high plasma rennin activity may have an excessive and
deleterious hypotensive response. Because of these factors, the delayed peak effect, and its long duration of
action, enalaprilat is not ideal for rapid titration of blood
pressure in hypertensive emergency. Importantly, this
agent is contraindicated in pregnancy (61,62).
Esmolol. Esmolol is a cardioselective, beta-adrenergic blocking agent with an almost immediate onset of
action, a short half-life of approximately 9 minutes, and
a duration of action of 10–30 minutes (63–65). Its short
half-life is because of rapid hydrolysis by red blood cell
esterases and thus is not dependent on renal or hepatic
function for metabolism. These pharmacokinetic and
dynamic properties make esmolol an ideal agent for use
in critically ill patients with supraventricular dysrhythmias, patients with postoperative hypertension, and in
patients with hypertensive emergency (66,67). Esmolol
can be administered via bolus or continuous infusion.
The recommended bolus dose is 0.5–1.0 lg/kg with an
infusion rate at 50–200 lg/kg/min. Because of its short
duration of action, the main side effects of bradycardia
and excessive hypotension because of negative chronotropic and inotropic effects are rapidly reversed by slowing or discontinuing the infusion. For hypertensive
emergency, esmolol often must be combined with a
vasodilating agent to achieve optimal blood pressure
Fenoldopam. Fenoldopam is unique among the
parenteral blood pressure agents as it mediates peripheral vasodilation by acting on peripheral dopamine-1
receptors. Interestingly, it has the distinct advantage of
mediating renal arterial vasodilation by activating dopamine receptors on the proximal and distal tubules (10
times more potent than dopamine), and it inhibits
sodium reabsorption, thereby promoting natriuresis and
diuresis (68). The onset of action is within 5 minutes
with a maximal response achieved by 15 minutes (69–
71). The duration of action is 30–60 minutes without
rebound hypertension when the infusion is discontinued.
It is quickly and extensively metabolized by conjugation
in the liver without the participation of the P450-cytochrome complex. After a starting dose of 0.1 lg/kg/min,
the dose can be titrated every 15 minutes depending on
the blood pressure response. It has been demonstrated
to have a dose-dependent decrease in blood pressure
in the infusion range of 0.03–0.3 lg/kg/min (72). No
adverse effects have been noted with its use.
In a prospective, randomized, open-label, multicenter
clinical trial, fenoldopam was as effective as nitroprusside for the treatment of hypertensive emergency. However, fenoldopam has been demonstrated to improve
creatinine clearance, urine flow rates, and sodium excretion in severely hypertensive patients with both normal
and impaired renal function (73–75). Consequently, fenoldopam may be particularly beneficial in patients with
impaired renal function with hypertensive emergency
(76). Of note, fenoldopam is contraindicated in patients
with glaucoma.
Hydralazine. Hydralazine is a direct arteriolar
vasodilator with little or no effect on the venous circulation and often causes reflex sympathetic stimulation.
Hydralazine should therefore be used with caution in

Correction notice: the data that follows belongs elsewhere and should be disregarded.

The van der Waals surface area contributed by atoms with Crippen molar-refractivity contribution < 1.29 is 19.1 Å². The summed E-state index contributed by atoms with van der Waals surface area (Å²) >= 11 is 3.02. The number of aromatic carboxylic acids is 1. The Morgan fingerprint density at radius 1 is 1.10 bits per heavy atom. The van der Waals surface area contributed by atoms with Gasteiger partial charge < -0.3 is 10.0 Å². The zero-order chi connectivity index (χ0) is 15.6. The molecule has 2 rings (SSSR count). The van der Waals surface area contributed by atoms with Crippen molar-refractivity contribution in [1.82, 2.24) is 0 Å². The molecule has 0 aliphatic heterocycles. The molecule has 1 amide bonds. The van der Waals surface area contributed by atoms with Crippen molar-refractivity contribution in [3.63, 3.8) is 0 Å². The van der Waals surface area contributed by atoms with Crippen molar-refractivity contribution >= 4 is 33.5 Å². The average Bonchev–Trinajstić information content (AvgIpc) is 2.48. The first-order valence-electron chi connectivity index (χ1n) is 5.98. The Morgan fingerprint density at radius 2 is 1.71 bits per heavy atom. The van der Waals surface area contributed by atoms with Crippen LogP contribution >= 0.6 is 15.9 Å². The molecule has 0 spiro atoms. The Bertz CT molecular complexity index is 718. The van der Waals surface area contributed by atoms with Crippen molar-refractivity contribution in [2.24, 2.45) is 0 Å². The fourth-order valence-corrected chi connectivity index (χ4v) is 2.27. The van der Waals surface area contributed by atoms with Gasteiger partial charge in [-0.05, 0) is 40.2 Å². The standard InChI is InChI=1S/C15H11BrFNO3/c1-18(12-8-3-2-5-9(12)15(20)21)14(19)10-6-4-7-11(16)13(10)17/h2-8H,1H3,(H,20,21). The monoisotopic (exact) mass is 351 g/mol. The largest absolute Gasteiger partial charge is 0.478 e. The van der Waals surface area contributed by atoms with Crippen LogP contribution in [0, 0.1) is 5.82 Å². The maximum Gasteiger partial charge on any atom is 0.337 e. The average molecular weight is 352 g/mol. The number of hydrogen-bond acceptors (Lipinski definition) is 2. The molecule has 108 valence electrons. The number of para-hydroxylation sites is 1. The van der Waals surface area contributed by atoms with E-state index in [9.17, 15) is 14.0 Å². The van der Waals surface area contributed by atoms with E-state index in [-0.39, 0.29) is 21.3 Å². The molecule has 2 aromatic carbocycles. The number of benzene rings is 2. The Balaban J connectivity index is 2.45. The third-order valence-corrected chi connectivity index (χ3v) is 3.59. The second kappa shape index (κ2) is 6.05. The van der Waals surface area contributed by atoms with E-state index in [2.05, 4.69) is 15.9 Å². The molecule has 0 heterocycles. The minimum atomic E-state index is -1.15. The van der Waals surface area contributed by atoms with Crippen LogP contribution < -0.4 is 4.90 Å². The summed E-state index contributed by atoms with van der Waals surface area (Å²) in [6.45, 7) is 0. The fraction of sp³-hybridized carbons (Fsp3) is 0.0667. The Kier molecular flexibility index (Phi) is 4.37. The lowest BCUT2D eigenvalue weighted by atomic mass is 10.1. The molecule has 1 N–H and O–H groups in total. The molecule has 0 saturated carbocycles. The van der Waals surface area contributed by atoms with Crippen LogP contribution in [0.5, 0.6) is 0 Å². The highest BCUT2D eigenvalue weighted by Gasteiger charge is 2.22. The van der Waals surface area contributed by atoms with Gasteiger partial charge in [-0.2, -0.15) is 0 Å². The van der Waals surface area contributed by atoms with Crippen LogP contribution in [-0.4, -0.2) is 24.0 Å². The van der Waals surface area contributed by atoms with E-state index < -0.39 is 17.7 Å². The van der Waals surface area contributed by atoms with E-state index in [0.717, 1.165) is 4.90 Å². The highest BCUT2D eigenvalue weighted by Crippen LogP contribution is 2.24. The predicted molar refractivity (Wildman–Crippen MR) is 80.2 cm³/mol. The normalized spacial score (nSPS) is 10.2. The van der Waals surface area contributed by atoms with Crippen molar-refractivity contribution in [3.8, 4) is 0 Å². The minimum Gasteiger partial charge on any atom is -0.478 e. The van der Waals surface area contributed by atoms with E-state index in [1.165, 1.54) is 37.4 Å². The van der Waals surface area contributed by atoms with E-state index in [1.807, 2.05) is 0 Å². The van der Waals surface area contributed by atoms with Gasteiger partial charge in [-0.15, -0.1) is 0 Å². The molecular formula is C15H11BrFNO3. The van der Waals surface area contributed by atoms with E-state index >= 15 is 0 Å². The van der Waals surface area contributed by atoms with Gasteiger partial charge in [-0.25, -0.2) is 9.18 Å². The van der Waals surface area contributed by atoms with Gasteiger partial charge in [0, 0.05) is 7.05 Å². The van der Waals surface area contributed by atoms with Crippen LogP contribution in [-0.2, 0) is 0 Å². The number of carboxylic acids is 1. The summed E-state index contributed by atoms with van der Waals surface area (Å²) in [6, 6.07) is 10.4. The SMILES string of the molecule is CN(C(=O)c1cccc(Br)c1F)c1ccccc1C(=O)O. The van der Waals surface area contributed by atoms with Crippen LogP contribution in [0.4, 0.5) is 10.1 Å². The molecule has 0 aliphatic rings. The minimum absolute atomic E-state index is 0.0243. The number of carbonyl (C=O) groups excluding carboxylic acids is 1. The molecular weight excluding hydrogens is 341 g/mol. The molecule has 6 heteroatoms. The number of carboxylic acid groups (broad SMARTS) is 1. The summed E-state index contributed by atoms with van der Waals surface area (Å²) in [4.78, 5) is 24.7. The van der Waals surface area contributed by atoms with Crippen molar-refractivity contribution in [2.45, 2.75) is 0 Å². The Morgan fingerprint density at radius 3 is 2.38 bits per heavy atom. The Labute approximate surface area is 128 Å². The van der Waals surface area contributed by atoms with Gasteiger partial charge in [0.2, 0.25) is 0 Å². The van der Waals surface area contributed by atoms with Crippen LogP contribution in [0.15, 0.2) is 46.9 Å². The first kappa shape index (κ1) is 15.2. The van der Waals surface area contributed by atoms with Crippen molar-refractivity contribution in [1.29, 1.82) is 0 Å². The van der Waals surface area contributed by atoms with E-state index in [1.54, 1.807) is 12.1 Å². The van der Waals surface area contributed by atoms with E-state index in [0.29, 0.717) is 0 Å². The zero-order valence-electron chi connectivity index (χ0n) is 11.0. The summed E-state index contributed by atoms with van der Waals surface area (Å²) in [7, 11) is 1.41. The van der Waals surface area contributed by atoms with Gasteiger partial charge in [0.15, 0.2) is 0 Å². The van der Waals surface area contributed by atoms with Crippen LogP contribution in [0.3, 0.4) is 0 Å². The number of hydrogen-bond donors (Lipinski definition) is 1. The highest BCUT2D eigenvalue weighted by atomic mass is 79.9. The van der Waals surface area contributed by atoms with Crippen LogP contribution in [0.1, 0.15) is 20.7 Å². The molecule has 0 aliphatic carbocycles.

patients with coronary artery disease or aortic dissection
unless a beta-blocking agent is used concomitantly. Furthermore, although hydralazine has a rapid onset within
5–15 minutes, there can be an unpredictable and often
precipitous drop in blood pressure that can last up to
12 hours. Therefore, it can be very difficult to titrate the
blood pressure response, and it is best to avoid hydralazine for the management of hypertensive emergency.
Traditionally, because of limited crossing of the uteroplacental circulation, hydralazine has been the drug of
choice for the treatment of pre-eclampsia or eclampsia.
Labetalol. Labetalol is a combined selective
alpha-1 and nonselective beta-adrenergic receptor blocker with an alpha- to beta-blocking ratio of 1:7 (77). Labetalol is metabolized by the liver to form an inactive
glucuronide conjugate (78). Of note, labetalol reduces
afterload without reducing cerebral, coronary, or renal
blood flow (79–82). Labetalol has a rapid onset of action
(5 min or less), reaches it peak action by 5–15 minutes,
and persists for 2–4 hours (78,83). The initial bolus dose
is 20 mg followed by repeat doses of 20–80 mg at
10-minute intervals to a total dose of 300 mg until the
therapeutic blood pressure goal is achieved. Alternatively, after the initial oral loading dose of 20 mg, an infusion of 0.5–2 mg/min of labetalol could be commenced
and titrated to achieve blood pressure goals.
Labetalol is safe in patients with acute coronary syndromes with systemic hypertension, but should be avoided in patients with asthma, chronic obstructive
pulmonary disease (COPD), systolic heart failure, bradycardia, or greater than first degree heart block. Labetalol has been used in pregnancy-related hypertensive
emergency as little placental transfer occurs (79). The
drug is effective and well-tolerated in patients with all
grades of hypertension, but is of particular value in special subgroups such as black patients, the elderly, and
patients with renal hypertension.
Nicardipine. Nicardipine is a second generation
dihydropyridine calcium channel blocker with high vascular selectivity and strong cerebral and coronary vasodilatory activity; consequently, it has been shown to
reduce both cardiac and cerebral ischemia in patients